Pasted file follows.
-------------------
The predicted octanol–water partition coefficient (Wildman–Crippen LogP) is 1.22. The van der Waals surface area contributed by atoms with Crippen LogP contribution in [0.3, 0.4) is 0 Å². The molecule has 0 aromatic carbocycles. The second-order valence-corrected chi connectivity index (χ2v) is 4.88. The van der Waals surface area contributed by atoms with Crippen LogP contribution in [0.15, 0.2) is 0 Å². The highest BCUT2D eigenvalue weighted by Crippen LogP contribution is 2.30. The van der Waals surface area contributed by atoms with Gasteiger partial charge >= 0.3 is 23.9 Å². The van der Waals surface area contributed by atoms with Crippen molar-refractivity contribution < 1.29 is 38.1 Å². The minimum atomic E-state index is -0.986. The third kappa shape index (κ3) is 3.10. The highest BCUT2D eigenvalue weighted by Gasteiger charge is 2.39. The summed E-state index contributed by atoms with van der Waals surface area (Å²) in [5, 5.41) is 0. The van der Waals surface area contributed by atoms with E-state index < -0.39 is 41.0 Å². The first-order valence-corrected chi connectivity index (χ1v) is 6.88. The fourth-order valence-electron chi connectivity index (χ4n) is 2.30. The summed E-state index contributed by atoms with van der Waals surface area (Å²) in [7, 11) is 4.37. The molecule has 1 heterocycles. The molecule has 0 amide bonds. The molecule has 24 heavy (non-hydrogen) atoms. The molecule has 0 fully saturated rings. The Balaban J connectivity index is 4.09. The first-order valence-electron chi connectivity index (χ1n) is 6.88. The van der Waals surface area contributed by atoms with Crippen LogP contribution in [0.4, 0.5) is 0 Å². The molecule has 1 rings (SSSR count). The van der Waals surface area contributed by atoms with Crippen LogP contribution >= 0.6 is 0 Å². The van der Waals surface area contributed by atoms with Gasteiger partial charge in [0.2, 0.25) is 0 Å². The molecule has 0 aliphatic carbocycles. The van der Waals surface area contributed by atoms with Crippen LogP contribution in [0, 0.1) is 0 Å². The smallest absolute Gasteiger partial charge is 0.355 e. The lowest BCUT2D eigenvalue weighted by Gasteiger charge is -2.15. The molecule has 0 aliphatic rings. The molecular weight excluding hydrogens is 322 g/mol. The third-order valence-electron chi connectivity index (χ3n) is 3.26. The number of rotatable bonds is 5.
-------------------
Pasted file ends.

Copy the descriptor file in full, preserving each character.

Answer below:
The predicted octanol–water partition coefficient (Wildman–Crippen LogP) is 1.22. The van der Waals surface area contributed by atoms with Crippen LogP contribution in [0.3, 0.4) is 0 Å². The molecule has 0 aromatic carbocycles. The second-order valence-corrected chi connectivity index (χ2v) is 4.88. The van der Waals surface area contributed by atoms with Crippen LogP contribution in [0.15, 0.2) is 0 Å². The highest BCUT2D eigenvalue weighted by Crippen LogP contribution is 2.30. The van der Waals surface area contributed by atoms with Gasteiger partial charge >= 0.3 is 23.9 Å². The van der Waals surface area contributed by atoms with Crippen molar-refractivity contribution < 1.29 is 38.1 Å². The minimum atomic E-state index is -0.986. The third kappa shape index (κ3) is 3.10. The highest BCUT2D eigenvalue weighted by Gasteiger charge is 2.39. The summed E-state index contributed by atoms with van der Waals surface area (Å²) in [5, 5.41) is 0. The van der Waals surface area contributed by atoms with E-state index < -0.39 is 41.0 Å². The first-order valence-corrected chi connectivity index (χ1v) is 6.88. The fourth-order valence-electron chi connectivity index (χ4n) is 2.30. The summed E-state index contributed by atoms with van der Waals surface area (Å²) in [7, 11) is 4.37. The molecule has 1 heterocycles. The molecule has 0 amide bonds. The molecule has 24 heavy (non-hydrogen) atoms. The molecule has 0 fully saturated rings. The Balaban J connectivity index is 4.09. The first-order valence-electron chi connectivity index (χ1n) is 6.88. The van der Waals surface area contributed by atoms with Crippen LogP contribution in [0.4, 0.5) is 0 Å². The molecule has 1 rings (SSSR count). The van der Waals surface area contributed by atoms with Crippen LogP contribution >= 0.6 is 0 Å². The van der Waals surface area contributed by atoms with Gasteiger partial charge in [0.2, 0.25) is 0 Å². The molecule has 0 aliphatic carbocycles. The van der Waals surface area contributed by atoms with Crippen LogP contribution in [0, 0.1) is 0 Å². The smallest absolute Gasteiger partial charge is 0.355 e. The lowest BCUT2D eigenvalue weighted by Gasteiger charge is -2.15. The molecule has 0 aliphatic rings. The molecular weight excluding hydrogens is 322 g/mol. The third-order valence-electron chi connectivity index (χ3n) is 3.26. The number of rotatable bonds is 5.